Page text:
Dark Light

I was in school when I came across a black and white image of a spaceship-looking thing in our English textbook. The passage adjoining it called it a  ‘Ray’, creatures found in warm, tropical oceans, and I was like “Wait, what?”. I mean they didn’t even look like a fish, resembling closer to an alien spacecraft with their gaping mouths acting as a cargo bay or a fighter-jet hanger. They even had wings like a B-2 Spirit bomber. “What kind of a fish is this”, I had asked myself. It was then when it hit me – what really do I know of Mother Earth, how much more am I missing? Life started in the oceans and yet most of us know so little about it. A completely different and vastly unexplored world exists down there, fathoms below in the greater depths, with creatures appearing to come from a different dimension entirely (no, not talking about Cthulhu). The lack of sunlight and crushing pressure makes it nigh impossible for a mere fellow like me to witness the fauna down there.

This is where Beyond Blue comes to the rescue, delivering a first-hand experience of what it’s like the dive among the fishes, rub past sharks, and get inked by an octopus.

Gosh, I just love minimalist menu screens

Story & Narrative

Beyond Blue is set in the near future, where a newly-formed research team of three use groundbreaking technologies to explore the ocean in ways that have never been done before. You play as Mirai, a deep-sea explorer, and scientist, who is there to study a pod of Sperm Whales in their natural habitat. Through her eyes, you’ll get to witness the wonders of the ocean, the colorful flora, and fauna living in the shallow depths to the alien creatures in the Deep-Sea Brine Pools.

Not only this, but Mirai will also Livestream everything via OceanX allowing the whole world to see, hear and learn about the unexplored domains, and possibly be aware of the damages humanity is doing to it at an unprecedented rate. Utilize an array of high-tech equipment like the AR visor to quickly scan and tag the fauna, marine drones (uncannily shaped like Rays) to scan targets up-close, mapping drones, sensor tags, acoustic buoys, all developed by Mirai’s colleague Andre.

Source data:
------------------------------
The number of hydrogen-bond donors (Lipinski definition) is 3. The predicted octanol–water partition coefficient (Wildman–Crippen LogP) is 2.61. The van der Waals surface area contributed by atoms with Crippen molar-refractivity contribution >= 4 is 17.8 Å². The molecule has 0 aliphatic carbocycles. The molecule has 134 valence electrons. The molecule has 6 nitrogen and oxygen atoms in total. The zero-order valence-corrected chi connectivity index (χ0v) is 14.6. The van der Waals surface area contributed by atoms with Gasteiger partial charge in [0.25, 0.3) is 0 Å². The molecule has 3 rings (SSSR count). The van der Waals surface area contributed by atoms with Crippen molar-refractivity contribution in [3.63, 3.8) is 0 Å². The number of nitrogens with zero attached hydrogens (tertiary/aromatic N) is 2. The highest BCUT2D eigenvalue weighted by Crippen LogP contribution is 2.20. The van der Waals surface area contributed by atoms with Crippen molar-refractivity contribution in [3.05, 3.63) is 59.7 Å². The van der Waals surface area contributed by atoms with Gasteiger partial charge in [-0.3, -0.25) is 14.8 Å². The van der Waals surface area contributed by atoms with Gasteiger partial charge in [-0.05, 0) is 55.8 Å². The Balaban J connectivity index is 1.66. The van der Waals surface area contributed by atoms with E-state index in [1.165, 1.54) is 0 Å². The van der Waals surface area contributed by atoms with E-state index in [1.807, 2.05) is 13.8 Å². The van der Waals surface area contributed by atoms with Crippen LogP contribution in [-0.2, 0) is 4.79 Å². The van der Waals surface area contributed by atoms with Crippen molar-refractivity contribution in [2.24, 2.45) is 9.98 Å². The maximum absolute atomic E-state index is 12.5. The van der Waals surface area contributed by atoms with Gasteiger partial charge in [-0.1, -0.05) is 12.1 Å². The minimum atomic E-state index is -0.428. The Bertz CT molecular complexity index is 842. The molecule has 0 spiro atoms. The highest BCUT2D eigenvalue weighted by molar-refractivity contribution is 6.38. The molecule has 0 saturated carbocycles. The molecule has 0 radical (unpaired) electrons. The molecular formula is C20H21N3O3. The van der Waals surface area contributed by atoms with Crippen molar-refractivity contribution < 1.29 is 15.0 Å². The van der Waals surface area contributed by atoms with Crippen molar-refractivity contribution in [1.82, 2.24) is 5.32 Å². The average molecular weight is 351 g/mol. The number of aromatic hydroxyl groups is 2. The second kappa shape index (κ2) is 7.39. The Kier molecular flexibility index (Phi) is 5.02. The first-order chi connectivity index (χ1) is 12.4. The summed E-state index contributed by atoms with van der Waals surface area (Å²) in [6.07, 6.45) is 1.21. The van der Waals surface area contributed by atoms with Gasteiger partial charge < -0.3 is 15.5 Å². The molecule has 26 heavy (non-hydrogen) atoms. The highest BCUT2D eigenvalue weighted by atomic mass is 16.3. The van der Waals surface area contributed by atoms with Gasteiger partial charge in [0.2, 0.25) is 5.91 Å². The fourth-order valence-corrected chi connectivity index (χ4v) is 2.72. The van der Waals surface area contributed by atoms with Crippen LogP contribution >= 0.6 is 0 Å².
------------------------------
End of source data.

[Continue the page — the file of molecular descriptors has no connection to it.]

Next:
The bio-samples she collects from the corals and other creatures are further studied by her other colleague Irina who aims to possibly synthesize a cure for human ailments. Additional characters include Mirai’s sister Ren, with whom she can talk once you complete a day’s exploration and head back to the sub. Different plot-lines are spun into the overall narrative giving small touches of human drama like Mirai’s grandmother having Alzheimer’s disease, Andre’s efforts to save the baby turtles, a grouchy relationship between Mirai and her sister Ren, and so on.

Cutscenes utilize detailed artworks to tell the story

And this is what I liked about the narrative, that the characters feel so warm and their goals so relatable! Maybe it’s due to the evocative voice-acting by a full studded cast consisting of Anna Akana (YouTuber), Mira Furlan (Lost, Babylon 5), Hakeem Kae-Kazim (Hotel Rwanda, Halo: Reach), and Ally Maki (Toy Story 4, Step Up 3D). But it could also be in the way the characters talk about their personal life during casual chit-chat. As you play on, you’ll eventually start empathizing with them and their conviction to study, learn and protect the oceanic life and god-wiling, maybe this is what the devs of Beyond Blue desire, bring about a change within yourself in how you think about the blue planet.